TechSolutions may not give you everything, but down the road our research and development team and the national labs with which we work closely can fill in the gaps we are unable to address.
Can anyone submit an idea?
Only first responders may submit ideas. We do not accept ideas (unsolicited proposals) from vendors, because there are other components within DHS that provide those services.
Will it help me find grants?
The site does not take grant requests, since federal and state governments provide grant funds that can be used by anyone pursuing a grant request. However, the Website provides direction for those pursuing grants and a help feature where users can pose questions and find information. They will receive direct responses to their e-mail with guidance if their questions cannot be answered in the FAQs.
What does the launch of the new Website mean for first responders?
The new site replaces a temporary site set up by DHS. Because DHS was eager to start receiving submissions, a temporary site was launched that would accept submissions by e-mail. The new site makes submitting and tracking ideas much easier, and many new features have been added.
The new site allows a first responder much more involvement with the process, giving them the opportunity to submit capability gaps and subsequently track their progress, and allows first responders to obtain information about other projects DHS is working on. The thinking on this is
that when responders come to the site, we don’t want them spending time submitting an idea that we are already working on. First responders will now be able to see the projects we are working on represented in a quad chart that they can access and glean information from. If they have a question about a project, they can submit a query directly to the TechSolutions team at DHS. If they have an idea for improving on a prototype effort we are working on, we would like to hear from them as well.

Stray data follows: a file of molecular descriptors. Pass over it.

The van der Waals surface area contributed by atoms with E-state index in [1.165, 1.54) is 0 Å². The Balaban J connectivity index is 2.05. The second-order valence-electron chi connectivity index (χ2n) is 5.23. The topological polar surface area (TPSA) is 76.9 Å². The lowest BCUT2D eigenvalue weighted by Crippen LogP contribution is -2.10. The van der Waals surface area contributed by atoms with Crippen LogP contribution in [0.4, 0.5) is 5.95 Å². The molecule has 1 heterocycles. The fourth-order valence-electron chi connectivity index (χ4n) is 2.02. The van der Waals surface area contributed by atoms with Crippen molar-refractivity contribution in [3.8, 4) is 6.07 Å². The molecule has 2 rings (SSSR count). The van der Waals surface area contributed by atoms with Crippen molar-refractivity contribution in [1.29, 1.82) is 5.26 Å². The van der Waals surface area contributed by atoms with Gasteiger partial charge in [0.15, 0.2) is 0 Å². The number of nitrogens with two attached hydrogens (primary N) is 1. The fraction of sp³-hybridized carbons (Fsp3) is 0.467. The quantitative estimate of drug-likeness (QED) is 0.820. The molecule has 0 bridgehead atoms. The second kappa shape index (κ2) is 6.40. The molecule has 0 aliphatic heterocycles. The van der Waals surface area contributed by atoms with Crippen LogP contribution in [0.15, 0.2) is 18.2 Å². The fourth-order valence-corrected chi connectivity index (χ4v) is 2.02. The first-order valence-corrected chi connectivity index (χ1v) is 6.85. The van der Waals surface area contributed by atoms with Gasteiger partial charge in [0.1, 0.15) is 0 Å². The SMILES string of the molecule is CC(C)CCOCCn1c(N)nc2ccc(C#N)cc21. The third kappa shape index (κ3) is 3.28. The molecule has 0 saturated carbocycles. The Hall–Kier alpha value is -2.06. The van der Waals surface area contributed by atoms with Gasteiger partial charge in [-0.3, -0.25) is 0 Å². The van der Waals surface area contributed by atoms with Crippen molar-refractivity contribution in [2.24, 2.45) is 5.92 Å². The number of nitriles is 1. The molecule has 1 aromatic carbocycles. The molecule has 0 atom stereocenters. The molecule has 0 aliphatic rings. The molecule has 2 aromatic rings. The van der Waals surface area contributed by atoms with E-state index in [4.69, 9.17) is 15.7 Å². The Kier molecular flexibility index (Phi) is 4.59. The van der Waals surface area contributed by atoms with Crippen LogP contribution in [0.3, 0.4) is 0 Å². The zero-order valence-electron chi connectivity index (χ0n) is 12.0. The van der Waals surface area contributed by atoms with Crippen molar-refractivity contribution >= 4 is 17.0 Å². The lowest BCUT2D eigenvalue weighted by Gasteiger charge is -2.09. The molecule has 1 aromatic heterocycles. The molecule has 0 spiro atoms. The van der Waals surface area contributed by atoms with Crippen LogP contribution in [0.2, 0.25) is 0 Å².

We have also implemented a workflow process that keeps a submitter informed on the developmental status of their idea at any given time. When they submit an idea, they receive an automated e-mail response indicating that it has been received. Then, throughout the process, they will receive updated information on whether or not it has been accepted.
We also added a “My Submission” section so that a responder can monitor the progress of their idea. If they have made multiple submissions, they can click and check the status of any of the projects at any given time. The temporary site gave a phone number that would allow them to call and check on a project’s status, but the new functions will allow them to view a project’s status and manage their submissions in their own section.
The full functionality of the site allows the submitter more flexibility, and really streamlines our ability to review and respond to submissions.
What level of involvement do you need from those submitting ideas?
We encourage first responders to be involved as much or as little as they like. We do not require them to be involved beyond an idea’s submission, and they are not financially or in any other way obligated. The fact that they submitted an idea that could potentially result in technology that will facilitate the jobs of their fellow responders is already a great help.
What are you planning for the future?
In keeping with DHS’s interest in providing the best service and interaction with first responders possible, we plan to improve the site based on feedback we receive from the users themselves. Anything we can do to help the responders do their jobs more safely, easily and efficiently, we want to know about it.